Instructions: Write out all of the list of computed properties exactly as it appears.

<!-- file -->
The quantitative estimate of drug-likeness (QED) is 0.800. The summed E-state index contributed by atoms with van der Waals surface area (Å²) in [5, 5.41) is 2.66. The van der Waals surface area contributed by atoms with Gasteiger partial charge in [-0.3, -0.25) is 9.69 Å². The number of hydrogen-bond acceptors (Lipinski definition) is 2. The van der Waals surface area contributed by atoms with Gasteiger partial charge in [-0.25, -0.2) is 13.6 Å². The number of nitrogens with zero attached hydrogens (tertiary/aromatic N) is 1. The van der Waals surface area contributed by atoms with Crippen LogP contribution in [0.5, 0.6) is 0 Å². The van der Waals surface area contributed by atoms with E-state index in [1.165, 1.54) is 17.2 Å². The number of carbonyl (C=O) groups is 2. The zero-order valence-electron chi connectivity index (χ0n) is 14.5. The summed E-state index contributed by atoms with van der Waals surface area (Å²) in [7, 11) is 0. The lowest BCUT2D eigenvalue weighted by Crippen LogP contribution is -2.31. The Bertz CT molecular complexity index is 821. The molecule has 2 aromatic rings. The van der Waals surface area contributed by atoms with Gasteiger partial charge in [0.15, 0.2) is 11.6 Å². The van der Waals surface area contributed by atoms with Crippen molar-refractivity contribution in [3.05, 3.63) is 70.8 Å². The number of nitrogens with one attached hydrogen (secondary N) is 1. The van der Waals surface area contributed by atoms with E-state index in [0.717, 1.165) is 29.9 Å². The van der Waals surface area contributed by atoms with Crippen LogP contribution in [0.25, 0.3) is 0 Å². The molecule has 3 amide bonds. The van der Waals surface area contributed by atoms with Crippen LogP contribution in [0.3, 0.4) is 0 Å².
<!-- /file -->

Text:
The quantitative estimate of drug-likeness (QED) is 0.800. The summed E-state index contributed by atoms with van der Waals surface area (Å²) in [5, 5.41) is 2.66. The van der Waals surface area contributed by atoms with Gasteiger partial charge in [-0.3, -0.25) is 9.69 Å². The number of hydrogen-bond acceptors (Lipinski definition) is 2. The van der Waals surface area contributed by atoms with Gasteiger partial charge in [-0.25, -0.2) is 13.6 Å². The number of nitrogens with zero attached hydrogens (tertiary/aromatic N) is 1. The van der Waals surface area contributed by atoms with Crippen LogP contribution in [0.5, 0.6) is 0 Å². The van der Waals surface area contributed by atoms with E-state index in [1.165, 1.54) is 17.2 Å². The number of carbonyl (C=O) groups is 2. The zero-order valence-electron chi connectivity index (χ0n) is 14.5. The summed E-state index contributed by atoms with van der Waals surface area (Å²) in [7, 11) is 0. The lowest BCUT2D eigenvalue weighted by Crippen LogP contribution is -2.31. The Bertz CT molecular complexity index is 821. The molecule has 2 aromatic rings. The van der Waals surface area contributed by atoms with Gasteiger partial charge in [0.15, 0.2) is 11.6 Å². The van der Waals surface area contributed by atoms with Crippen molar-refractivity contribution in [3.05, 3.63) is 70.8 Å². The number of nitrogens with one attached hydrogen (secondary N) is 1. The van der Waals surface area contributed by atoms with E-state index in [0.717, 1.165) is 29.9 Å². The van der Waals surface area contributed by atoms with Crippen LogP contribution in [0.25, 0.3) is 0 Å². The molecule has 3 amide bonds. The van der Waals surface area contributed by atoms with Crippen LogP contribution in [0.3, 0.4) is 0 Å².